Business leaders struggle with what to say and when to say it to ensure they are fostering a healthy and diverse culture. In a recent webinar hosted by Cara Silletto, Demetria Miles McDonald, founder of Decide Diversity shared what companies can do to create a work environment where all employees feel safe, respected, and heard. Demetria and Cara address common fears of white leaders and ways to better support their black employees and the black community.
Watch the entire conversation here: A Candid Discussion About Race for Business Leaders: A Safe Space Q&A in a Difficult Time
Here are the 5 key takeaways from their conversation:
1. Create a safe place to talk through hard issues.
To have a productive conversation about race, a company must first create a safe place for people to enter these tough conversations. Start off by setting some ground rules or “Agreements for Engagement” where each person commits to engaging with respect and grace. This allows participants to share openly and honestly knowing that there will be grace if someone says the wrong thing or uses the wrong words. Participants will be willing to remain in a state of discomfort and also remain open to learning knowing that this group respects their efforts.
2. Businesses should take a stand: It’s not political, it’s human.
Acknowledgment is the first step. Acknowledge what’s happening to the black community and how it’s impacting people’s ability to show up. Next, say something. When making a public statement: Be bold, be clear, and be explicit. Say what you mean and mean what you say. If you can, include ways that your company has already been a part of meaningful diversity initiatives as a reminder internally and externally of how you’ve already been doing the work. If your company done anything yet, then the leaders need to go to the drawing board to figure out how they can be supportive right now and then determine long term goals.
Things to do right now: provide a safe place for black employees, allow time off for black employees, allow volunteer time for all employees to support social justice causes.
3. Say “Black Lives Matter” AND support other minorities: We can multitask.
Saying black lives matter is not saying that no one else’s life matters. A common fear is that other minorities will feel excluded. Leaders need to listen to the needs of their employees. Companies can do this by surveying or organizing focus groups of employees to uncover the top three issues and the top three demographics that need the most assistance. But right now, based on what’s taking place in our communities and what the data already shows, companies need to put a laser light focus on the experiences of black employees and black community members to better understand how to turn their situation around.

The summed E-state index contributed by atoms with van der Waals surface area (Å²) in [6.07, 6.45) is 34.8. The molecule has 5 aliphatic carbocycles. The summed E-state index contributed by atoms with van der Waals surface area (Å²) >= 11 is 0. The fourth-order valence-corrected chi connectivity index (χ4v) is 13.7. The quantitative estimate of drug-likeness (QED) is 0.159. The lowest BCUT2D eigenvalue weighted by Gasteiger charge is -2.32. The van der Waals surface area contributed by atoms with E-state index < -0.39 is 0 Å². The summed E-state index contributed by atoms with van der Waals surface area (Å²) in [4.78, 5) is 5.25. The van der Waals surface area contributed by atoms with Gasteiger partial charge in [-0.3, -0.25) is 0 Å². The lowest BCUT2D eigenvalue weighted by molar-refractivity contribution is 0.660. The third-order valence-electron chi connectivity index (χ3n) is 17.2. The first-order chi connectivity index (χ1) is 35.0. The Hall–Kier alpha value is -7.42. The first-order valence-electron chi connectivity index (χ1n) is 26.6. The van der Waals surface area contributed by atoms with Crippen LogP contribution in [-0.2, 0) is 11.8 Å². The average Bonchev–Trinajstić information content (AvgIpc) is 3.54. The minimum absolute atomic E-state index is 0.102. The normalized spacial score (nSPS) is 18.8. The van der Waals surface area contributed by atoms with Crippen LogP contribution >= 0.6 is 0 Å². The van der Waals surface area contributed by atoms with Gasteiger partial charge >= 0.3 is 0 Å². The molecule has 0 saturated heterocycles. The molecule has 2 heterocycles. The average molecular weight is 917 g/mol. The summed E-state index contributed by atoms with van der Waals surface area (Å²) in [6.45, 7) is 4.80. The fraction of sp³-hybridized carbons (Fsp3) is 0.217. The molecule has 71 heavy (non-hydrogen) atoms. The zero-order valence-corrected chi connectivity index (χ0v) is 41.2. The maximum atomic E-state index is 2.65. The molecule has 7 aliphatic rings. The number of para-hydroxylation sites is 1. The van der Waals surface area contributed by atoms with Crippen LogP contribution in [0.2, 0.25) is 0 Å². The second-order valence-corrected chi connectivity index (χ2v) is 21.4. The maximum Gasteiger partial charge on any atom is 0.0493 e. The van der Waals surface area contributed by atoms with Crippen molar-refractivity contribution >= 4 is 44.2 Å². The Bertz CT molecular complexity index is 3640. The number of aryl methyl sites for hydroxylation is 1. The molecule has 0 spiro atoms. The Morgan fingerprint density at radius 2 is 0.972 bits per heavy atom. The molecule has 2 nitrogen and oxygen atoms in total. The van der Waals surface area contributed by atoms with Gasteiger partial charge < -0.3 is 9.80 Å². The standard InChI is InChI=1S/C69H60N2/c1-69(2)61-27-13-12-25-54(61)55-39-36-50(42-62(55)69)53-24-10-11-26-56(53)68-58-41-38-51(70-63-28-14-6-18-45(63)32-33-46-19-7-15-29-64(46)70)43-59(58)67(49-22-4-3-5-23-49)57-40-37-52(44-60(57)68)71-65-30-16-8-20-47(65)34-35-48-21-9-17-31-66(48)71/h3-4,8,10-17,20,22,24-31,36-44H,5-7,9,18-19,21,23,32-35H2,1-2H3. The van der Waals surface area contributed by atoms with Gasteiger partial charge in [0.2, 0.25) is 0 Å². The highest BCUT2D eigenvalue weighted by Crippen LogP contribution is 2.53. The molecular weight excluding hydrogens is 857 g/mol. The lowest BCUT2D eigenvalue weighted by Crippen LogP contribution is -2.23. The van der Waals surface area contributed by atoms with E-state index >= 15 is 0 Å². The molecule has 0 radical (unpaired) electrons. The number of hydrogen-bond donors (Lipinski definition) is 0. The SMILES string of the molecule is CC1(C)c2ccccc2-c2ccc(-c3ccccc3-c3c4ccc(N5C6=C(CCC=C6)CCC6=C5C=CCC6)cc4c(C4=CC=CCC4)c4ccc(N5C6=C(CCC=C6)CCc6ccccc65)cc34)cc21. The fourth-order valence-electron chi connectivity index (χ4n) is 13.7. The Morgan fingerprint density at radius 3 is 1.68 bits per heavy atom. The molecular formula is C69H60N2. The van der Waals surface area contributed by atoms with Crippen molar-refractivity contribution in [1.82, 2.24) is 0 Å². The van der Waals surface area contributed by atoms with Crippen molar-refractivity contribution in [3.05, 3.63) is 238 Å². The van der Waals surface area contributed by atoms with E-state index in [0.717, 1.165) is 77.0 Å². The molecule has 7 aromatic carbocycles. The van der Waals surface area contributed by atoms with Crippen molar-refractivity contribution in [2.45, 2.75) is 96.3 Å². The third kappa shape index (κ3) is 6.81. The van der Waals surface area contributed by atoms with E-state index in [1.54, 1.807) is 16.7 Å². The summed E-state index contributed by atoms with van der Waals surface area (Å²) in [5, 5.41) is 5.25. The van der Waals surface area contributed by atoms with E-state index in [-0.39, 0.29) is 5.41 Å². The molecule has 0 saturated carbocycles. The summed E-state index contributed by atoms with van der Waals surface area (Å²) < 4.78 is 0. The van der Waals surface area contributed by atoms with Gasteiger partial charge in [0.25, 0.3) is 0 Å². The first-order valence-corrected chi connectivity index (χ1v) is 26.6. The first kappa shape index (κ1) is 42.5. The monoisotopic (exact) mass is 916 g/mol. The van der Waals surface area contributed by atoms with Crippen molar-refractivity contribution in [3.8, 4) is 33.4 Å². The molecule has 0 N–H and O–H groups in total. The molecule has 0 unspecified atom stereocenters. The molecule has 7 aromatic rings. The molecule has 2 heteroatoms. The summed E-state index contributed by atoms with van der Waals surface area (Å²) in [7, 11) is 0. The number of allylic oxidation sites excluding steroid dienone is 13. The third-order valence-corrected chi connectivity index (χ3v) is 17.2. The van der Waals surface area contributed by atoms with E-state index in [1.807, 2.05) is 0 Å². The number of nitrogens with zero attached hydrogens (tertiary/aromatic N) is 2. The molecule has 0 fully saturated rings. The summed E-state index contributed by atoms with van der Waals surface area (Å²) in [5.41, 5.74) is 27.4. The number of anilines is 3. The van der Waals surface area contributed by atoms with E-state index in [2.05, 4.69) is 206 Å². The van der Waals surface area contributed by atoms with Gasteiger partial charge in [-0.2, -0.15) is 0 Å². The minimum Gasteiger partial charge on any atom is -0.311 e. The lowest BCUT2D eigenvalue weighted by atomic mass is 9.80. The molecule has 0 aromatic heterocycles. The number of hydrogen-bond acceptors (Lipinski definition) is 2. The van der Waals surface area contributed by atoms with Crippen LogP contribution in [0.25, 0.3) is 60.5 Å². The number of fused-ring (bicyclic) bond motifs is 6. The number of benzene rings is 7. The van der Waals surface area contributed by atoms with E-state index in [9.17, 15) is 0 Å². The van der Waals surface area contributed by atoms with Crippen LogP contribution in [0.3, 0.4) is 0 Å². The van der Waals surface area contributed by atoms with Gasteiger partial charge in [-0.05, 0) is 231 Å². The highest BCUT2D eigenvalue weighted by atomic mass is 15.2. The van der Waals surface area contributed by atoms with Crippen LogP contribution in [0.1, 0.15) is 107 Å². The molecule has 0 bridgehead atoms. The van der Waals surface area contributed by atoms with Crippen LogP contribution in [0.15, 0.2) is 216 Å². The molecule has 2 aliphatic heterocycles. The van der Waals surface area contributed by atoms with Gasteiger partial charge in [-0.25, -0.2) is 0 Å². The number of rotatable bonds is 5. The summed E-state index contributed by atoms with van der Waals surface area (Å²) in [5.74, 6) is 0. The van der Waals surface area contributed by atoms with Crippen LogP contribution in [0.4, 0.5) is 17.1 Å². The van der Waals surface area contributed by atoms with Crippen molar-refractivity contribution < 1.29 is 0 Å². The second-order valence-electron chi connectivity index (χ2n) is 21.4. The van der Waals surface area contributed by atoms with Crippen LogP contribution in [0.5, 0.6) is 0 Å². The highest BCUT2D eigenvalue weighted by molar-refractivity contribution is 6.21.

4. Accept that not everyone is on the same learning journey as you.
Each person must remember that they are not in the same place in their journey as the next person. If someone is willing to learn, provide resources for them to read or think of ways to bring cultural immersion into the workplace. Help people along the journey to see different viewpoints. Help them see what some of the problems are and how they can be a part of the solution. We have to meet people where they are. That is when a safe place becomes extremely important. However, if someone is flat out unwilling to learn, especially if they are in senior leadership, then an employee must step back and ask, “Is this an organization that I can continue to work for?”.
5. Know where you are now and what your next step needs to be.
Some leaders may still be unsure about advocating for anti-racism causes, but it’s important to make efforts to get there. If a person is still unsure, education needs to happen. The “Intercultural Development Inventory” tool can help. It’s a psychoanalytic assessment that looks at where a person is at in the five-phase journey in building cultural competency. It then comes up with an individualized plan to guide people from where they are at today to where they want to be in the future. This tool uses actual data to help better understand the facts. For leadership teams, this tool offers organizational assessments that show what leaders need to do to move the organization to the next level. Remember, there is no wrong place in the journey, as long as people are actively taking steps to get to the next level.
The New Jim Crow – Great for a book club!
I’m No Longer Talking to White People About Race
13th – Documentary
When They See Us Now – Documentary Mini-Series on Netflix about the Exonerated 5
Contact information for Demetria:
Demetria Miles-McDonald, [email protected]